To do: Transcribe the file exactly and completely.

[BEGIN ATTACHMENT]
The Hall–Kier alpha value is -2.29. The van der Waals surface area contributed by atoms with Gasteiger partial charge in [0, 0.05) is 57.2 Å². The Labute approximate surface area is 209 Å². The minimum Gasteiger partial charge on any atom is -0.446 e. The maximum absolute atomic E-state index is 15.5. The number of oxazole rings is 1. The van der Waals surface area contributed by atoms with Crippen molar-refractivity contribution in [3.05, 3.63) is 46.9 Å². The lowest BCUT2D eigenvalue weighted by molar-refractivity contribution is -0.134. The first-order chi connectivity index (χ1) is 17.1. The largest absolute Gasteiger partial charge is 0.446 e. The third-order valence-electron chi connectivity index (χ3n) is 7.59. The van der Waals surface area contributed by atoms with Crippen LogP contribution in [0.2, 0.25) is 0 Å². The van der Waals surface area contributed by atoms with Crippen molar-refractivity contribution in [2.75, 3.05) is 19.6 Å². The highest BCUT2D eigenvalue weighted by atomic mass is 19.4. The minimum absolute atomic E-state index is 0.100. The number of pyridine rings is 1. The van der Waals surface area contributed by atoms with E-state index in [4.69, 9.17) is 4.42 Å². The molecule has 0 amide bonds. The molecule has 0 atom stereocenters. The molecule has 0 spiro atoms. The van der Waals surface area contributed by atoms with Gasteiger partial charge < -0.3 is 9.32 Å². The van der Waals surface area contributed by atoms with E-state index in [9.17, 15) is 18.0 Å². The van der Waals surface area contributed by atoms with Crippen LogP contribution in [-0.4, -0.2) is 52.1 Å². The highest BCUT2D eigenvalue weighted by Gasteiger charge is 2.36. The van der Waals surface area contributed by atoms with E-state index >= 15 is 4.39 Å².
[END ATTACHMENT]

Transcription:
The Hall–Kier alpha value is -2.29. The van der Waals surface area contributed by atoms with Gasteiger partial charge in [0, 0.05) is 57.2 Å². The Labute approximate surface area is 209 Å². The minimum Gasteiger partial charge on any atom is -0.446 e. The maximum absolute atomic E-state index is 15.5. The number of oxazole rings is 1. The van der Waals surface area contributed by atoms with Crippen molar-refractivity contribution in [3.05, 3.63) is 46.9 Å². The lowest BCUT2D eigenvalue weighted by molar-refractivity contribution is -0.134. The first-order chi connectivity index (χ1) is 17.1. The largest absolute Gasteiger partial charge is 0.446 e. The third-order valence-electron chi connectivity index (χ3n) is 7.59. The van der Waals surface area contributed by atoms with Crippen LogP contribution in [0.2, 0.25) is 0 Å². The van der Waals surface area contributed by atoms with Crippen molar-refractivity contribution in [2.75, 3.05) is 19.6 Å². The highest BCUT2D eigenvalue weighted by atomic mass is 19.4. The minimum absolute atomic E-state index is 0.100. The number of pyridine rings is 1. The van der Waals surface area contributed by atoms with E-state index in [4.69, 9.17) is 4.42 Å². The molecule has 0 amide bonds. The molecule has 0 atom stereocenters. The molecule has 0 spiro atoms. The van der Waals surface area contributed by atoms with Gasteiger partial charge < -0.3 is 9.32 Å². The van der Waals surface area contributed by atoms with E-state index in [9.17, 15) is 18.0 Å². The van der Waals surface area contributed by atoms with Crippen LogP contribution in [-0.4, -0.2) is 52.1 Å². The highest BCUT2D eigenvalue weighted by Gasteiger charge is 2.36. The van der Waals surface area contributed by atoms with E-state index >= 15 is 4.39 Å².